This post appears here courtesy of ECU News Services
. The author of this post is Jules Norwood
ECU’s Blackbeard wave glider, first launched in 2015, returned to the high seas in December to track the movement of southern flounder. | Photo: Cliff Hollis
East Carolina University's acoustic wave glider was deployed in December and January as part of an effort to determine the migratory pathways of southern flounder.
The device — nicknamed Blackbeard — is an ocean-going platform equipped with sensors to track environmental conditions, monitor and record sound, and identify tagged fish. A system of wings or fins below the platform converts wave energy into forward motion, and solar panels power the sensors.
First launched in 2015, Blackbeard has helped survey an artificial reef, and document fish and marine mammals off the North Carolina coast. Now, thanks to funding from the N.C. Division of Marine Fisheries' (NCDMF) Coastal Recreational Fishing License Program, the device is tracking southern flounder.
"Though the species is hugely popular, along with summer flounder, in the recreational fishery, and both are commercially important too, there is no knowledge of where southern flounder might spawn,"
said Dr. Roger Rulifson, distinguished professor emeritus in the Department of Biology
. "The stock in North Carolina continues to decline in spite of strong efforts by NCDMF to restrict harvests, and we do not understand why this is happening.
"The current fishery management plan for the species does not have any data on where southern flounder go once they leave our sounds and estuaries,"
Researchers prepare to launch the acoustic wave glider from the ECU vessel R/V Cutting Edge in December. | Photo: Contributed
To try to locate flounder spawning grounds off the coast, the team worked with commercial fishermen to tag 110 fish with acoustic tags in October and November in the Albemarle and Pamlico sounds. Blackbeard's mission is to search key areas offshore for the signals produced by the tags.
The project, led by Dr. Rebecca Asch, also includes Rulifson, Dr. Joseph Luczkovich and Dr. Patrick Harris of the Department of Biology; and Dr. Mark Sprague of the Department of Physics. Eric Diaddorio, ECU's research vessel captain, is also a co-investigator and pilots the vessel used to deploy and retrieve the wave glider and has also deployed receivers anchored to the seabed in the state's inlets and along the continental shelf.
Caitlin McGarigal is a biology technician and technical guru with the acoustic transmitters and receivers being used in the project, and there are two doctoral students — Tyler Peacock and Brian Bartlett — and a master's student — Justin Mitchell — on the project as well, Rulifson said.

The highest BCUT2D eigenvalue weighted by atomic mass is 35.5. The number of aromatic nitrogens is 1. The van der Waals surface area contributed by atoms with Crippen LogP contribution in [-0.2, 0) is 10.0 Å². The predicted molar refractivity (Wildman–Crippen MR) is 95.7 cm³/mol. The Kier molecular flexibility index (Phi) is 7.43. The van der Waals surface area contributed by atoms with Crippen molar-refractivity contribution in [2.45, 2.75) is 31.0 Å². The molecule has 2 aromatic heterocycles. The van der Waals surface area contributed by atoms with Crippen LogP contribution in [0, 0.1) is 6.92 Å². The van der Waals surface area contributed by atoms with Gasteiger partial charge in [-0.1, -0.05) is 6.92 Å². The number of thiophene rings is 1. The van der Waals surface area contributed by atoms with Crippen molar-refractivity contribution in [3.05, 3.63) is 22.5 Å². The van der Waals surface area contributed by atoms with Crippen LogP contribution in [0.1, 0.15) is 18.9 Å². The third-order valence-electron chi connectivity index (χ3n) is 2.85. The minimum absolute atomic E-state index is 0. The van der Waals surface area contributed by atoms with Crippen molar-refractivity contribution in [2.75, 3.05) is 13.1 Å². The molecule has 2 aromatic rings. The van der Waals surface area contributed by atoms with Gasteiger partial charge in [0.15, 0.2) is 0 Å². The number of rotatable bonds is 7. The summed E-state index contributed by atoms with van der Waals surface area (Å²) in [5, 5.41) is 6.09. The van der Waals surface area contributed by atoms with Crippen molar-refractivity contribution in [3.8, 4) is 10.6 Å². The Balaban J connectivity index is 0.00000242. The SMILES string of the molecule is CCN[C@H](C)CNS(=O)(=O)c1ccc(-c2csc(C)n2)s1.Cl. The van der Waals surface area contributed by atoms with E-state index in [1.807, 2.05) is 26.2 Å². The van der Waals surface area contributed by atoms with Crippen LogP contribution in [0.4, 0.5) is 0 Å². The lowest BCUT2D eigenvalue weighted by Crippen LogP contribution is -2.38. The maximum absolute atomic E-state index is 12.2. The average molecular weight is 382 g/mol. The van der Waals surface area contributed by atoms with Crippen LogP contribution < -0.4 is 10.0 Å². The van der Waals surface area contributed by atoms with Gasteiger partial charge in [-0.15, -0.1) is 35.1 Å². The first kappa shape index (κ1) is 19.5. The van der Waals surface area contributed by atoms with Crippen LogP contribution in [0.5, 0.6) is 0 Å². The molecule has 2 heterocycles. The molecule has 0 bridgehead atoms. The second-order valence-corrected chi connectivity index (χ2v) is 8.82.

The wave glider survived an offshore storm in December, recording gale force winds up to 90 knots. It has also recorded signals from two of the tagged flounder, including one fish whose signal was recorded twice, more than 11 hours and 9 kilometers apart. The remotely operated craft's progress is dependent upon wave action and affected by such obstacles as countercurrents and shipping lanes, and its array of sensors needs sunlight to charge the batteries.
Team members monitor the craft. | Photo: Cliff Hollis
The device first launched in 2015. | Photo: Cliff Hollis
Team members monitor not only the craft itself, but also the position and course of other ships and vessels, and can control the rudder to change course to avoid a collision or if sea conditions force a change in the mission plan.
"The good news is they're leaving the inlets where they were tagged, and now they're out in the ocean,"
Luczkovich said. "We're hoping to get the exact location out offshore where these flounders spawn, and then perform egg and larval fish collection out there."
In December, the wave glider recorded signals from tagged flounder off the North Carolina coast. The fish were tagged in the Albemarle and Pamlico sounds. | Photo: Contributed
Asch said the southern flounder has historically been the most valuable finfish fishery in North Carolina, but the species is currently classified as being overfished.
"Managers have restricted the catch of this species to conserve its population, but this comes at a cost to fishermen,"
she said. "As a result, it is imperative that we get the management right."
One question is whether it makes sense biologically to manage the species at the state level or if management should be coordinated with other southeastern states, Asch said. The researchers hope to learn whether there are distinct populations of the fish in different areas or a single population shared by multiple states.
"By using Blackbeard to study the migration route of southern flounder, we hope to learn new information to address this question,"
For more information or to follow Blackbeard's mission, visit the Blackbeard Sails the Seas for Science